Open Access

Abundance and dispersal of Heteronychus arator (Coleoptera: Scarabaeidae) in maize fields under different fertilizer treatments

SpringerPlus20165:179

https://doi.org/10.1186/s40064-016-1847-8

Received: 21 September 2015

Accepted: 15 February 2016

Published: 25 February 2016

Abstract

The invasive African black beetle Heteronychus arator F. is a serious pest of crops in Tropical and sub Tropical regions, including East Africa. Literature on ecology of this pest in Sub Saharan Africa is scarce. Dispersal and abundance of H. arator were determined in maize fields in Njombe Region, in the Southern highlands of Tanzania, from December 2013 to May 2014. Adults of H. arator were collected monthly by hand picking and pitfall traps. Results showed that larvae were present throughout the growing season, with low population at planting and peak period coinciding with optimum soil moisture. The abundance of adults varied with time, with high peaks recorded in January. Abundance of both larvae and adults were significantly affected by fertilizer type, with high populations in farmyard manure. The type of fertilizer significantly affected dispersal of H. arator. A high number of beetles moved significantly longer distances in farmyard and inorganic fertilizer compared to bioslurry a day after release. Abundance of of beetles was negatively correlated with rainfall but positively correlated with average temperature, while abundance of larvae was positively correlated with rainfall. The results provide useful input into management of H. arator under different fertilizer practices and weather conditions.

Keywords

Heteronychus arator SpatialTemporalFertilizer

Background

The African black beetle Heteronychus arator F. is a polyphagous insect attacking a wide range of cultivated crops, with a high preference for pastures (King et al. 1981; Matthiessen et al. 1997). Preferred hosts include potato, (Solanum tuberosum L.), Maize (Zea mays L.), pineapple (Ananas comosus (L.) Merr.), and vegetables such as pea (Pisum sativum L.) and tomato (Lycopersicon esculentum Mill) (Venter and Louw 1978; Smith et al. 1995; Sinclair et al. 1997; Toit et al. 1997; Matthiessen and Learmonth 1998). Heteronychus arator originated from South Africa (Venter and Louw 1978), and invaded South America and the Oceania. In Africa, H. arator has been recorded in Eastern and Southern countries, including Namibia, Zambia, Malawi, Mozambique, Botswana, Democratic Republic of Congo and Tanzania.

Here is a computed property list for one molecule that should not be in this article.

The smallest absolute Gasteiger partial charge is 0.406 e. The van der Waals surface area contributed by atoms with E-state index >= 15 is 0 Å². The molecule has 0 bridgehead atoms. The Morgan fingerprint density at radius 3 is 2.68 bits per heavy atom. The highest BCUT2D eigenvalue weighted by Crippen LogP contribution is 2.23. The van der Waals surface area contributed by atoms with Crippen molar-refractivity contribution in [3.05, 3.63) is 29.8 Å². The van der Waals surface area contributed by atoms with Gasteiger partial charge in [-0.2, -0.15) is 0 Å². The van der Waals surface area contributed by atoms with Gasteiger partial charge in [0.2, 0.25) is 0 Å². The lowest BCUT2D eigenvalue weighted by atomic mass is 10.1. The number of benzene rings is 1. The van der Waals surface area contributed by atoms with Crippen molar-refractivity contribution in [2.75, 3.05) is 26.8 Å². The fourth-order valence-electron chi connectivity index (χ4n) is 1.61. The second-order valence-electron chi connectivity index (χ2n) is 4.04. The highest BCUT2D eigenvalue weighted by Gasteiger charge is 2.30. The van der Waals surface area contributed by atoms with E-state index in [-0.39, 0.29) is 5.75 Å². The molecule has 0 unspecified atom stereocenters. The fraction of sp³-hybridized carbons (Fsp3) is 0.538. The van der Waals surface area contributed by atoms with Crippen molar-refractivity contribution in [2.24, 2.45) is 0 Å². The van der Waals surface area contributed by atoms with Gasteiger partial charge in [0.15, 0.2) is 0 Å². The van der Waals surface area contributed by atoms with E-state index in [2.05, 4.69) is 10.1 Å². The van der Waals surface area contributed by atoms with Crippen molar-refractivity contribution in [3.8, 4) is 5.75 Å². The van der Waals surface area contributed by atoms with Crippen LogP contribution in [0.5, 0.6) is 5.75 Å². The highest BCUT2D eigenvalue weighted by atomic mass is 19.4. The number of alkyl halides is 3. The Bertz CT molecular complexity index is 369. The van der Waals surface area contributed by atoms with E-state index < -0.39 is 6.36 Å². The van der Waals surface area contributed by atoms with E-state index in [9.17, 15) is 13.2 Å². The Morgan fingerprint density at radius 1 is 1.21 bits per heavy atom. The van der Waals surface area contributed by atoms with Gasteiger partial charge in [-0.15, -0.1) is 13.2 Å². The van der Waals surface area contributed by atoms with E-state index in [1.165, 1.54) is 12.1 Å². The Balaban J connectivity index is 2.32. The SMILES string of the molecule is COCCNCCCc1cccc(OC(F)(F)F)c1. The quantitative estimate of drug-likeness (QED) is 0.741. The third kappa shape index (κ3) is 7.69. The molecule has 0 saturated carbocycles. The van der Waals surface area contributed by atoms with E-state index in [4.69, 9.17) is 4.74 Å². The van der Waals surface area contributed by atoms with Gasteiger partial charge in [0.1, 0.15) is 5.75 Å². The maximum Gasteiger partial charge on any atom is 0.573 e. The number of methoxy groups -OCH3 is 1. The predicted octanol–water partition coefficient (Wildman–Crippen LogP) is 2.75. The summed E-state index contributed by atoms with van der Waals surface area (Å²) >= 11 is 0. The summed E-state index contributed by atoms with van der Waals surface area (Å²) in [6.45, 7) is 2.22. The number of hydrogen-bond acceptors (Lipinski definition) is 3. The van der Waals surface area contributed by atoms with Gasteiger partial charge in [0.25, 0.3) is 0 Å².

Heteronychus arator attacks various crops during various stages of growth, from seedling to maturity (Ahad and Bhagat 2012). All life stages of H. arator are subterranean but adults can fly (King et al. 1981). Young larvae feed on soil organic matter, while more mature larvae attack plant roots. Losses of up to 20–30 % of sown maize (Drinkwater 1987) and up to 70 % of potato (Venter and Louw 1978; Matthiessen and Learmonth 1995) have been reported. Each adult H. arator can attack 2–5 tubers of potato (Matthiessen and Learmonth 1995). It is a pest of phytosanitary significance and it has caused great losses where it has been introduced.

Abundance, dispersal, distribution and damage by H. arator are dependent on various ecological factors, including soil temperature, moisture and diseases (King et al. 1981). Temperatures above 15 °C are most favourable for development and survival of H. arator, with optimum larval development occurring at 20–25 °C (King et al. 1981). Low temperatures limit larval survival (King and Watson 1982).

Phytophagous insects like H. arator are subject to many selective pressures, including the abundance and diversity of plants and their spatial and temporal fluctuations. Knowledge on dispersal and abundance of H. arator is limited to the Oceania and South Africa. Quantifying dispersal is key to understanding population dynamics of insects and tracking changes in environmental conditions (Roderick and Caldwell 1992).

Insects’ dispersal may be caused by deterioration of habitat, resource depletion, competition or combination of these (Dingle 2001). Likewise, dispersal may be triggered by food availability, population density or environmental factors such as temperature, humidity and rainfall (Danthanarayana 1986). Crops provide a temporal and spatial concentration of resources (Lombaert et al. 2006), which can attract or arrest large number of insects from long distances. A homogeneous crop would provide a high-level of resources to consumers compared to mixed, patchy cropping (Lombaert et al. 2006).

Heteronychus arator is an emerging serious pest of maize in Njombe Region, Tanzania. The pest has not been studied in Tanzania, although farmers have reported high damages. Various control methods have been tested (Ball et al. 1997; Erasmus and Van den Berg 2014; Potter et al. 1996; Koppenhöfer et al. 2000).

Farmers who use farmyard manure and bio slurry in maize fields reported high losses due to H. arator in Southern highlands of Tanzania. In this study, it was hypothesized that use of manure and bio slurry increased abundance and dispersal of H. arator in maize fields. However, this was not determined by research. To understand factors affecting dispersal and abundance of H. arator is important before formulating a sound management program. We studied dispersal spatial and temporal abundance of the beetle in patchy maize fields in Southern highlands of Tanzania in relation to fertilizer application.